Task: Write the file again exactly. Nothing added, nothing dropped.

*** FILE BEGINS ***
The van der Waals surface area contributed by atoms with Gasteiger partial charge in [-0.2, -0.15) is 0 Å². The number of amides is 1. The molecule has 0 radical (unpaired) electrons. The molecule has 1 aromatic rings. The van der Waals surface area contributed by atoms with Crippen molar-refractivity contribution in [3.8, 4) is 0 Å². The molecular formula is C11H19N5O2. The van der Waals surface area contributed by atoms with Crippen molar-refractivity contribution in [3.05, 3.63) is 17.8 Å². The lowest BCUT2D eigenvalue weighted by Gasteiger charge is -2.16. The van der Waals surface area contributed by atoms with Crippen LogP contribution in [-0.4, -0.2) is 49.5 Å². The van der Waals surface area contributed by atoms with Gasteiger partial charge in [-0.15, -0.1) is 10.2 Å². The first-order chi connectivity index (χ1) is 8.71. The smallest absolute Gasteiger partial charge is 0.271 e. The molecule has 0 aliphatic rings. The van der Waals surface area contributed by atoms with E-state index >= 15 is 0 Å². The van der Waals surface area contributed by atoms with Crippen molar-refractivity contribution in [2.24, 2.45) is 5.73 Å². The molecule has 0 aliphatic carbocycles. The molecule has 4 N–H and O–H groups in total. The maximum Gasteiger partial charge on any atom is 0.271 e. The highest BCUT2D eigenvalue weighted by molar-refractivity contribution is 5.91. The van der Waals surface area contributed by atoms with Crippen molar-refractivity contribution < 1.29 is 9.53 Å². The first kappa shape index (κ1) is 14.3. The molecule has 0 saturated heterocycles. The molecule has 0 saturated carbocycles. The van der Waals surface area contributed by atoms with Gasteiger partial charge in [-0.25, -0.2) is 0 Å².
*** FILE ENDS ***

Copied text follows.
The van der Waals surface area contributed by atoms with Gasteiger partial charge in [-0.2, -0.15) is 0 Å². The number of amides is 1. The molecule has 0 radical (unpaired) electrons. The molecule has 1 aromatic rings. The van der Waals surface area contributed by atoms with Crippen molar-refractivity contribution in [3.8, 4) is 0 Å². The molecular formula is C11H19N5O2. The van der Waals surface area contributed by atoms with Crippen molar-refractivity contribution in [3.05, 3.63) is 17.8 Å². The lowest BCUT2D eigenvalue weighted by Gasteiger charge is -2.16. The van der Waals surface area contributed by atoms with Crippen LogP contribution in [-0.4, -0.2) is 49.5 Å². The van der Waals surface area contributed by atoms with Gasteiger partial charge in [-0.15, -0.1) is 10.2 Å². The first-order chi connectivity index (χ1) is 8.71. The smallest absolute Gasteiger partial charge is 0.271 e. The molecule has 0 aliphatic rings. The van der Waals surface area contributed by atoms with E-state index >= 15 is 0 Å². The van der Waals surface area contributed by atoms with Crippen molar-refractivity contribution in [2.24, 2.45) is 5.73 Å². The molecule has 0 aliphatic carbocycles. The molecule has 4 N–H and O–H groups in total. The maximum Gasteiger partial charge on any atom is 0.271 e. The highest BCUT2D eigenvalue weighted by molar-refractivity contribution is 5.91. The van der Waals surface area contributed by atoms with Crippen molar-refractivity contribution < 1.29 is 9.53 Å². The first kappa shape index (κ1) is 14.3. The molecule has 0 saturated heterocycles. The molecule has 0 saturated carbocycles. The van der Waals surface area contributed by atoms with Gasteiger partial charge in [-0.25, -0.2) is 0 Å².